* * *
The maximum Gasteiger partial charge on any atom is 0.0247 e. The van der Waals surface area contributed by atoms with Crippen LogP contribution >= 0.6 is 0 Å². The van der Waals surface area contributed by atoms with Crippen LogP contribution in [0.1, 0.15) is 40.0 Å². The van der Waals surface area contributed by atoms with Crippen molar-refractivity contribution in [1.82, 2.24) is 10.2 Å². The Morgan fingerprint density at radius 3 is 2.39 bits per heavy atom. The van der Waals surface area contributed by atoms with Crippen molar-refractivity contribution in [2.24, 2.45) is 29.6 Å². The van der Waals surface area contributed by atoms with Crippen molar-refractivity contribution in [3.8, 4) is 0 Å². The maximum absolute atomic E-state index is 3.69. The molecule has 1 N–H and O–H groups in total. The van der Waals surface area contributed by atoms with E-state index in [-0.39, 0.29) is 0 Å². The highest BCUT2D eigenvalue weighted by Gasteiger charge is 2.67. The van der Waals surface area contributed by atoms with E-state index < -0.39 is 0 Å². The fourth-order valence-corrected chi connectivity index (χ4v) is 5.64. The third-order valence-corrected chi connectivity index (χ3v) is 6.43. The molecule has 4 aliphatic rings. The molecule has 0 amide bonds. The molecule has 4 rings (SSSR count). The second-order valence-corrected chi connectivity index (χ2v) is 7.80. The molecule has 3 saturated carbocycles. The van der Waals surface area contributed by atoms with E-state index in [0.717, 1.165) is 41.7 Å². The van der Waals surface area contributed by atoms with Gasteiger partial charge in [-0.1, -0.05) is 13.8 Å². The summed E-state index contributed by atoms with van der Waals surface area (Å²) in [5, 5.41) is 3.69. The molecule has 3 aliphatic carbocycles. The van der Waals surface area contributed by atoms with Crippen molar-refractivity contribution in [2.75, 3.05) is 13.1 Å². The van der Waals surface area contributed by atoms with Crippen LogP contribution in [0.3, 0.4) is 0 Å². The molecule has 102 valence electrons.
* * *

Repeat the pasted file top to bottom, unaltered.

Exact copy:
The maximum Gasteiger partial charge on any atom is 0.0247 e. The van der Waals surface area contributed by atoms with Crippen LogP contribution >= 0.6 is 0 Å². The van der Waals surface area contributed by atoms with Crippen LogP contribution in [0.1, 0.15) is 40.0 Å². The van der Waals surface area contributed by atoms with Crippen molar-refractivity contribution in [1.82, 2.24) is 10.2 Å². The Morgan fingerprint density at radius 3 is 2.39 bits per heavy atom. The van der Waals surface area contributed by atoms with Crippen molar-refractivity contribution in [2.24, 2.45) is 29.6 Å². The van der Waals surface area contributed by atoms with Crippen molar-refractivity contribution in [3.8, 4) is 0 Å². The maximum absolute atomic E-state index is 3.69. The molecule has 1 N–H and O–H groups in total. The van der Waals surface area contributed by atoms with E-state index in [-0.39, 0.29) is 0 Å². The highest BCUT2D eigenvalue weighted by Gasteiger charge is 2.67. The van der Waals surface area contributed by atoms with E-state index < -0.39 is 0 Å². The fourth-order valence-corrected chi connectivity index (χ4v) is 5.64. The third-order valence-corrected chi connectivity index (χ3v) is 6.43. The molecule has 4 aliphatic rings. The molecule has 0 amide bonds. The molecule has 4 rings (SSSR count). The second-order valence-corrected chi connectivity index (χ2v) is 7.80. The molecule has 3 saturated carbocycles. The van der Waals surface area contributed by atoms with E-state index in [0.717, 1.165) is 41.7 Å². The van der Waals surface area contributed by atoms with Gasteiger partial charge in [-0.1, -0.05) is 13.8 Å². The summed E-state index contributed by atoms with van der Waals surface area (Å²) in [5, 5.41) is 3.69. The molecule has 3 aliphatic carbocycles. The van der Waals surface area contributed by atoms with Crippen molar-refractivity contribution in [2.75, 3.05) is 13.1 Å². The van der Waals surface area contributed by atoms with Crippen LogP contribution in [0.3, 0.4) is 0 Å². The molecule has 102 valence electrons.